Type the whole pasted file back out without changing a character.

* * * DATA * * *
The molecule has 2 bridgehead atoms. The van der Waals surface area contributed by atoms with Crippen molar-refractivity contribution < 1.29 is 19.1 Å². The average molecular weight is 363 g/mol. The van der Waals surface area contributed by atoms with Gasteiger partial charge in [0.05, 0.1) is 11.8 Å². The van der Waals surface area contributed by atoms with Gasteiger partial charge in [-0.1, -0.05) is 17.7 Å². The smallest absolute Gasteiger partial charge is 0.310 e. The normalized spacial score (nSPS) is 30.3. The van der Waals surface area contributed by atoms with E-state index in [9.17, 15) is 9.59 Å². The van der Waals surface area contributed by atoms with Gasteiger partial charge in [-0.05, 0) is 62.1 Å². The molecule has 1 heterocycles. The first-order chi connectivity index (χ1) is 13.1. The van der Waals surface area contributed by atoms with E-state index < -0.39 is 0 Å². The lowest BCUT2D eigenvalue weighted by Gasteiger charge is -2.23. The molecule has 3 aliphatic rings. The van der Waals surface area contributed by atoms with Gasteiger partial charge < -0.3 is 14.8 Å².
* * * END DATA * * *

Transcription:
The molecule has 2 bridgehead atoms. The van der Waals surface area contributed by atoms with Crippen molar-refractivity contribution < 1.29 is 19.1 Å². The average molecular weight is 363 g/mol. The van der Waals surface area contributed by atoms with Gasteiger partial charge in [0.05, 0.1) is 11.8 Å². The van der Waals surface area contributed by atoms with Gasteiger partial charge in [-0.1, -0.05) is 17.7 Å². The smallest absolute Gasteiger partial charge is 0.310 e. The normalized spacial score (nSPS) is 30.3. The van der Waals surface area contributed by atoms with E-state index in [9.17, 15) is 9.59 Å². The van der Waals surface area contributed by atoms with Gasteiger partial charge in [-0.05, 0) is 62.1 Å². The molecule has 1 heterocycles. The first-order chi connectivity index (χ1) is 13.1. The van der Waals surface area contributed by atoms with E-state index < -0.39 is 0 Å². The lowest BCUT2D eigenvalue weighted by Gasteiger charge is -2.23. The molecule has 3 aliphatic rings. The van der Waals surface area contributed by atoms with Gasteiger partial charge < -0.3 is 14.8 Å².